This content contains downloadable datasets
Annotation ability available
   This content is not included in your SAE MOBILUS subscription, or you are not logged in.
new

Oxy-Fuel HCCI Combustion in a CFR Engine with Carbon Dioxide as a Thermal Buffer

King Abdullah Univ of Science & Tech-JEAN-BAPTISTE MASURIER, Ali Elkhazraji, Bengt Johansson
King Abdullah Univ. of Science & Tech.-Abdulrahman Mohammed
Published 2019-09-09 by SAE International in United States
Global warming and the increasingly stringent emission regulations call for alternative combustion techniques to reduce CO2 emissions. Oxy-fuel combustion is one of those techniques since the combustion products are easily separated by condensing the water and storing CO2. A problem associated with the burning of fuel using pure oxygen as an oxidant is that it results in high adiabatic flame temperature. This high flame temperature is decreased by introducing a thermal buffer to the system. A thermal buffer in this context is any gas that does not participate in combustion but at the same time absorbs some of the released heat and thus decreases the temperature of the medium. Many experiments have been conducted to study oxy-fuel combustion in ICE using noble gases as thermal buffers. However, those experiments focused on using hydrogen as a fuel to avoid any build-up of CO2 in the system. On the contrary, the work presented in this paper investigates using CO2 as a thermal buffer for oxy-fuel combustion in HCCI engines. Experiments were performed on a standard Waukesha variable…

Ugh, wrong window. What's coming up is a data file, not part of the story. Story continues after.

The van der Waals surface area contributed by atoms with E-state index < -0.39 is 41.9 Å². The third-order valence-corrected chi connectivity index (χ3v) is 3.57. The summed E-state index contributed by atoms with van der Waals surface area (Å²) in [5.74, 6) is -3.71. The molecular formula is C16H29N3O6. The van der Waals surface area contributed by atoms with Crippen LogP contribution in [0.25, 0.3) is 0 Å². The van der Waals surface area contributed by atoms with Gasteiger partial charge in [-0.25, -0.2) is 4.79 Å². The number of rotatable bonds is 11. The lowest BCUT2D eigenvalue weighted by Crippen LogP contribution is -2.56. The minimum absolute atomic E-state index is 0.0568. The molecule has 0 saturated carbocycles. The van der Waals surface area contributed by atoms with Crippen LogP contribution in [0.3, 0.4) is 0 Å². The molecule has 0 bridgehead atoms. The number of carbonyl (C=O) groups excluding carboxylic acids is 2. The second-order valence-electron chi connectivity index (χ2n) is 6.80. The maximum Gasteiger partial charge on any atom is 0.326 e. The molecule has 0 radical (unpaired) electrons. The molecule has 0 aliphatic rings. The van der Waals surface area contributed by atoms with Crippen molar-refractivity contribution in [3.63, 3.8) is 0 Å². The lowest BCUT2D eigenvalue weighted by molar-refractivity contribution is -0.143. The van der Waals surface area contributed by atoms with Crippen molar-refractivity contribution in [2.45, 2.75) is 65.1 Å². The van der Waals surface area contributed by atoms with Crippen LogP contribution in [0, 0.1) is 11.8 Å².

This content contains downloadable datasets
Annotation ability available
   This content is not included in your SAE MOBILUS subscription, or you are not logged in.
new

Optimization of Multi Stage Direct Injection-PSCCI Engines

Università degli Studi della Basilicata-Annarita Viggiano, Vinicio Magi
  • Technical Paper
  • 2019-24-0029
Published 2019-09-09 by SAE International in United States
The more and more stringent regulations on emissions lead the automotive companies to develop innovative solutions for new powertrain concepts, including the employment of advanced combustion strategies and mixture of fuels with different thermochemical properties. HCCI combustion coupled with the partial direct injection of the charge is a promising technique, in order to control the performance and emissions and to extend the operating range.In this work an in-house developed multi-dimensional CFD software package has been used to analyze the behavior of a multi stage direct injection - partially stratified charge compression ignition engine fueled with PRF97. A combustion model based on the partially stirred reactor concept to include the influence of turbulence on chemistry has been employed. Specifically, a skeletal kinetic reaction mechanism for PRF oxidation, with a dynamic adaptive chemistry technique to reduce the computational cost of the simulations has been used. Most of the fuel is injected during the intake stroke, in order to get a homogeneous mixture of fuel and air, whereas the remaining part is injected at the end of the…